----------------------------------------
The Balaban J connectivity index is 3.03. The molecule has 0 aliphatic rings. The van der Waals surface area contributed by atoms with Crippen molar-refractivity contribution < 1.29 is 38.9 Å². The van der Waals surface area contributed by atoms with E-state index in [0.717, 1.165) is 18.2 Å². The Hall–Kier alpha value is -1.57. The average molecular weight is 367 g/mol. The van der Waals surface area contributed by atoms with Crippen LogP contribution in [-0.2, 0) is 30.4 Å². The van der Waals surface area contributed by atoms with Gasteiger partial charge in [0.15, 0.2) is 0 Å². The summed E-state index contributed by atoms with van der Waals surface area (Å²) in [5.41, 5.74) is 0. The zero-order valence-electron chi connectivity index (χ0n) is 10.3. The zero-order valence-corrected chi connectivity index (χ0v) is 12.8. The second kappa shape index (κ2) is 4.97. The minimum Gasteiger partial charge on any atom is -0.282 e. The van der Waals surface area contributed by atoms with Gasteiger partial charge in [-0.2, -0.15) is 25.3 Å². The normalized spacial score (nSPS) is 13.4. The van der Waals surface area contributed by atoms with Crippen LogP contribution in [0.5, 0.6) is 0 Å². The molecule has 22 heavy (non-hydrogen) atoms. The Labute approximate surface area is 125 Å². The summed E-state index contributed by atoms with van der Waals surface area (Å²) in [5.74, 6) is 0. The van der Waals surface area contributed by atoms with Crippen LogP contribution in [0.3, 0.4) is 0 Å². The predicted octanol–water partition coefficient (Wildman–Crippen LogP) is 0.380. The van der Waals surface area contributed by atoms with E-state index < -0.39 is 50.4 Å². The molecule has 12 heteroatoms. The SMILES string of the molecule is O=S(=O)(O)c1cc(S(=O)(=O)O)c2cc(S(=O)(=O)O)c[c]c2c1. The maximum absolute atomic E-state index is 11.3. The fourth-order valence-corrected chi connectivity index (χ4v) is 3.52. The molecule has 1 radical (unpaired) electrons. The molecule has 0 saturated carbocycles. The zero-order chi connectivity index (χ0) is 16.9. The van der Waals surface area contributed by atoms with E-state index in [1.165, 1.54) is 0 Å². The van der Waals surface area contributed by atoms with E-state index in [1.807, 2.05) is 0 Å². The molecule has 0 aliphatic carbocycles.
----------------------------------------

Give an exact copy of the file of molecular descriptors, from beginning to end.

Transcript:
The Balaban J connectivity index is 3.03. The molecule has 0 aliphatic rings. The van der Waals surface area contributed by atoms with Crippen molar-refractivity contribution < 1.29 is 38.9 Å². The van der Waals surface area contributed by atoms with E-state index in [0.717, 1.165) is 18.2 Å². The Hall–Kier alpha value is -1.57. The average molecular weight is 367 g/mol. The van der Waals surface area contributed by atoms with Crippen LogP contribution in [-0.2, 0) is 30.4 Å². The van der Waals surface area contributed by atoms with Gasteiger partial charge in [0.15, 0.2) is 0 Å². The summed E-state index contributed by atoms with van der Waals surface area (Å²) in [5.41, 5.74) is 0. The zero-order valence-electron chi connectivity index (χ0n) is 10.3. The zero-order valence-corrected chi connectivity index (χ0v) is 12.8. The second kappa shape index (κ2) is 4.97. The minimum Gasteiger partial charge on any atom is -0.282 e. The van der Waals surface area contributed by atoms with Gasteiger partial charge in [-0.2, -0.15) is 25.3 Å². The normalized spacial score (nSPS) is 13.4. The van der Waals surface area contributed by atoms with Crippen LogP contribution in [0.5, 0.6) is 0 Å². The molecule has 22 heavy (non-hydrogen) atoms. The Labute approximate surface area is 125 Å². The summed E-state index contributed by atoms with van der Waals surface area (Å²) in [5.74, 6) is 0. The van der Waals surface area contributed by atoms with Crippen LogP contribution in [0.3, 0.4) is 0 Å². The predicted octanol–water partition coefficient (Wildman–Crippen LogP) is 0.380. The van der Waals surface area contributed by atoms with E-state index < -0.39 is 50.4 Å². The molecule has 12 heteroatoms. The SMILES string of the molecule is O=S(=O)(O)c1cc(S(=O)(=O)O)c2cc(S(=O)(=O)O)c[c]c2c1. The maximum absolute atomic E-state index is 11.3. The fourth-order valence-corrected chi connectivity index (χ4v) is 3.52. The molecule has 1 radical (unpaired) electrons. The molecule has 0 saturated carbocycles. The zero-order chi connectivity index (χ0) is 16.9. The van der Waals surface area contributed by atoms with E-state index in [1.165, 1.54) is 0 Å². The van der Waals surface area contributed by atoms with E-state index in [1.807, 2.05) is 0 Å². The molecule has 0 aliphatic carbocycles.